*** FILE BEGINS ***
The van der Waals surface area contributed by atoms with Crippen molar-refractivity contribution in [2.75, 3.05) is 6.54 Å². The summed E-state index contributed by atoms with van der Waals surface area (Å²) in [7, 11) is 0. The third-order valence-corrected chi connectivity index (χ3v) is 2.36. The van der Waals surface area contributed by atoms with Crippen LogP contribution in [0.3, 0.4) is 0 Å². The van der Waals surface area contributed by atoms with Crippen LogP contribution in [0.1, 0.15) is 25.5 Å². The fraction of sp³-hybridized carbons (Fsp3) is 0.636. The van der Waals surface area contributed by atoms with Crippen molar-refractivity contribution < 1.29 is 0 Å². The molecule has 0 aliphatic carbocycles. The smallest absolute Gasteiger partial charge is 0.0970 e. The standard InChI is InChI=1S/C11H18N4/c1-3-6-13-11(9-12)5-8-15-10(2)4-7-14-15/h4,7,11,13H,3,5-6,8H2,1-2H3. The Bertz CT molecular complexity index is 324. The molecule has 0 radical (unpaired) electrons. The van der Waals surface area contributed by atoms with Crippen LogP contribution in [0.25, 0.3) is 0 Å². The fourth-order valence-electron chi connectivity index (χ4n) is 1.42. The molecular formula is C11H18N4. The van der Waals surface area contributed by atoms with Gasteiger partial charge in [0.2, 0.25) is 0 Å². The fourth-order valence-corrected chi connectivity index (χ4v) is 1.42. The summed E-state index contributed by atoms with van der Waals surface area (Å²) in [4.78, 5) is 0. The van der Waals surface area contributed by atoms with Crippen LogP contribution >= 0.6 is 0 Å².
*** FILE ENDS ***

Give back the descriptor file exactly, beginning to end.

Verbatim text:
The van der Waals surface area contributed by atoms with Crippen molar-refractivity contribution in [2.75, 3.05) is 6.54 Å². The summed E-state index contributed by atoms with van der Waals surface area (Å²) in [7, 11) is 0. The third-order valence-corrected chi connectivity index (χ3v) is 2.36. The van der Waals surface area contributed by atoms with Crippen LogP contribution in [0.3, 0.4) is 0 Å². The van der Waals surface area contributed by atoms with Crippen LogP contribution in [0.1, 0.15) is 25.5 Å². The fraction of sp³-hybridized carbons (Fsp3) is 0.636. The van der Waals surface area contributed by atoms with Crippen molar-refractivity contribution < 1.29 is 0 Å². The molecule has 0 aliphatic carbocycles. The smallest absolute Gasteiger partial charge is 0.0970 e. The standard InChI is InChI=1S/C11H18N4/c1-3-6-13-11(9-12)5-8-15-10(2)4-7-14-15/h4,7,11,13H,3,5-6,8H2,1-2H3. The Bertz CT molecular complexity index is 324. The molecule has 0 radical (unpaired) electrons. The van der Waals surface area contributed by atoms with Crippen LogP contribution in [0.25, 0.3) is 0 Å². The fourth-order valence-electron chi connectivity index (χ4n) is 1.42. The molecular formula is C11H18N4. The van der Waals surface area contributed by atoms with Gasteiger partial charge in [0.2, 0.25) is 0 Å². The fourth-order valence-corrected chi connectivity index (χ4v) is 1.42. The summed E-state index contributed by atoms with van der Waals surface area (Å²) in [4.78, 5) is 0. The van der Waals surface area contributed by atoms with Crippen LogP contribution >= 0.6 is 0 Å².